Among the assailants involved in Quy's illicit activities, one noteworthy accomplice was Do Thi Luu, the former Head of the Department of Rehabilitation and Traditional Medicine at Central Mental Hospital Number 1. This means that Nguyen Thuy Hanh, an innocent woman, not only finds herself confined alongside criminals like Quy but is also subjected to corrupt hospital staff, such as Luu, who is implicated in a drug trafficking ring.
The troubling question arises: How can the Vietnamese authorities guarantee Hanh's safety and well-being when the institution entrusted with her care, the Central Institute of Forensic Psychiatry, is sharing the same premises with the Central Mental Hospital Number 1 that has been an active crime scene until June 5 this year? The contradiction between the purported role of the hospital as a sanctuary for mental health and the pervasive criminal activities occurring within its walls raises profound doubts about the adequacy of the safeguards in place to protect Hanh and other vulnerable individuals in its custody.
The emergence of this hospital as a disturbing crime scene casts a shadow over its reputation, tarnishing its standing since at least 2021. Despite the alarming circumstances surrounding the facility, the Vietnamese government deliberately chose to confine a devoted human rights defender like Hanh within its walls, disregarding the impassioned pleas and protests from Hanh and her family.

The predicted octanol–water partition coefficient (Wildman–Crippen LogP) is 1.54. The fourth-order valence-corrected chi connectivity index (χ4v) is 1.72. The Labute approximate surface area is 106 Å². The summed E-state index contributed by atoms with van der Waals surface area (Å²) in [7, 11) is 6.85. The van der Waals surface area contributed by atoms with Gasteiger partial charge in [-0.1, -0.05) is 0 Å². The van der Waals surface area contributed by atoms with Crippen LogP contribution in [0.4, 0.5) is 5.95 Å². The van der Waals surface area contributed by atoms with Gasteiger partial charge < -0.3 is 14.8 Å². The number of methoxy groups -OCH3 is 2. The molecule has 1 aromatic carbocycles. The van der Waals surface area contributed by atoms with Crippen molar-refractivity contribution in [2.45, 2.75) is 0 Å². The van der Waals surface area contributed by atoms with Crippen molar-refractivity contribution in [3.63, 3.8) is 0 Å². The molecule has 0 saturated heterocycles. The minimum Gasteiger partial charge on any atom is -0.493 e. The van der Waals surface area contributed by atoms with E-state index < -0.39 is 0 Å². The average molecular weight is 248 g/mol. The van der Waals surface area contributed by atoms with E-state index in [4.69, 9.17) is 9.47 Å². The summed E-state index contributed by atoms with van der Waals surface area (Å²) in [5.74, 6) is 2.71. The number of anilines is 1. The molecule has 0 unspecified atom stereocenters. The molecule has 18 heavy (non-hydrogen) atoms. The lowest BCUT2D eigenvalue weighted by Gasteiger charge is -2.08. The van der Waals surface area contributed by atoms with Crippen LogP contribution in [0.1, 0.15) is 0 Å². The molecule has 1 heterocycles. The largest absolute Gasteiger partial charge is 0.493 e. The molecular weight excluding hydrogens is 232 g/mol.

In November 2022, Hanh's husband, Huynh Ngoc Chenh, disclosed to The Vietnamese Magazine that the family had submitted numerous petitions to various government bodies urgently calling for Hanh's release and reunion with her loved ones. Regrettably, their desperate pleas have been ignored, with a disturbing silence from the authorities. This disheartening response further intensifies concerns about the government's commitment to redress the injustices inflicted upon Hanh, raising additional questions regarding the absence of transparency and accountability surrounding her detention.
Chenh told The Vietnamese Magazine on June 11, 2023, that Hanh has been living in a small room at the psychiatric facility with nine co-residents. The ten people living in that room are only allowed one electric fan. "Her conditions are deteriorating rapidly at this time because the room is too hot during this time of the year. She lives with people who have committed violent crimes, including murders, and we are worried for her well-being," Chenh said.
The case of Nguyen Thuy Hanh serves as a poignant reminder of the imperative need for justice and the preservation of human rights in Vietnam. It also serves as a powerful reminder of the erratic nature of her detainment and the indispensable role played by activists like her in advocating for a just and democratic society. As the international community continues to stand unwavering in solidarity with Nguyen Thuy Hanh, her narrative reverberates, echoing the ongoing struggle for justice and underscoring the urgency to address systemic human rights abuses.